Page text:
1. prime number finder.

well the other day i noticed that the diferance between 2 perfect squares is a prime number, so i made a program that does the math for you.

Code:
```#include<iostream>
using namespace std;
int counter = 1;
int main()
{
int num1;

do
{

cout << "enter a number: ";
cin >> num1;
int num2 =  num1 + 1;
int square1 = num1 * num1;
int square2 = num2 * num2;
int prime = square2 - square1;
cout << "your prime number is: " << prime << endl;

}
while (counter = 1);

cin.get();
return 0;
}```
yeah i couldnt get a "yes/no would you like to do it again" thing to work, so i just made it loop like that.

also, dont try to enter a letter, it spazzes out.

2. 5^2 = 25
4^2 = 16

25 - 16 = 9, which is not a prime.

I regret to inform you that your theorem doesn't hold, but I genuinely applaud your interest in number theory. I suggest getting a book on the subject or taking a course in it. It's good stuff.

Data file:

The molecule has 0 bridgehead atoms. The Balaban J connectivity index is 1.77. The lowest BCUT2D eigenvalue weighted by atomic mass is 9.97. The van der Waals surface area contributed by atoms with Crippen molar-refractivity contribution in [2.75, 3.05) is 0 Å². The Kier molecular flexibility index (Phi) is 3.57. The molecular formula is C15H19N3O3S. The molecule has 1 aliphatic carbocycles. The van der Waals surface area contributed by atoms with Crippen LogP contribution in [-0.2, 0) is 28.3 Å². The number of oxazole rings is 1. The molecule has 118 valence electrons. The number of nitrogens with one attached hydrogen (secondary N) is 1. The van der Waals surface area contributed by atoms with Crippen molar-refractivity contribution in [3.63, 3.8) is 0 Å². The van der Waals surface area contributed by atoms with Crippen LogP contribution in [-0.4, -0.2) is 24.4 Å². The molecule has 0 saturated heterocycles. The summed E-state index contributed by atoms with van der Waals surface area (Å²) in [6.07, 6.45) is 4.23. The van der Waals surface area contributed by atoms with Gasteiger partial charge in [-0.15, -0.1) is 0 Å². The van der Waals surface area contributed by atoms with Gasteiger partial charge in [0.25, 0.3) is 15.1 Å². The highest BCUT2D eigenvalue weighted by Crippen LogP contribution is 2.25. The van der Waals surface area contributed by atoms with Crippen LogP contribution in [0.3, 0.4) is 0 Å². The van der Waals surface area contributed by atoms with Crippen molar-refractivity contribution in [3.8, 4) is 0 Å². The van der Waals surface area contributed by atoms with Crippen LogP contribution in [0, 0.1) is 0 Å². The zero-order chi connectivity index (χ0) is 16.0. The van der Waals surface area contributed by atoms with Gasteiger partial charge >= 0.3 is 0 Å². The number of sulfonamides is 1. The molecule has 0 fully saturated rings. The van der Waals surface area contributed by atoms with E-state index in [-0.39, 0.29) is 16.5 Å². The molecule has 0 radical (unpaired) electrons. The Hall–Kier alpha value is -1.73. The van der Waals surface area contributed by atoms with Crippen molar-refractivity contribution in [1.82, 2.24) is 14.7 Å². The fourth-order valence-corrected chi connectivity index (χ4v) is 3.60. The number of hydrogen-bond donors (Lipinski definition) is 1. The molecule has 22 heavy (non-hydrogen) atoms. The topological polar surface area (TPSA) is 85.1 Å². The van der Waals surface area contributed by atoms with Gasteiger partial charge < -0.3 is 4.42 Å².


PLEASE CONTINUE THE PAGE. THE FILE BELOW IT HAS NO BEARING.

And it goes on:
3. damnit, i just came to inform you of that, heh.

i've been testing it all morning and just decided to work with the small numbers, damn small numbers make me feal stupid lol

i tested up to getting the answer 65. here are my results. number i put in)number i got(numbers its devisible by
4)9(3
7)15(3,5
10)21(7
12)25(5
17)35(5,7
22)45(5,9-15,3
24)49(7
27)55(5,11
32)65(5,13

it seems that its almost true, except for being devisible by the prime numbers themselves, and - in the of 22, a number previouly gotten.

i still have work. thanks for wasting your time to read that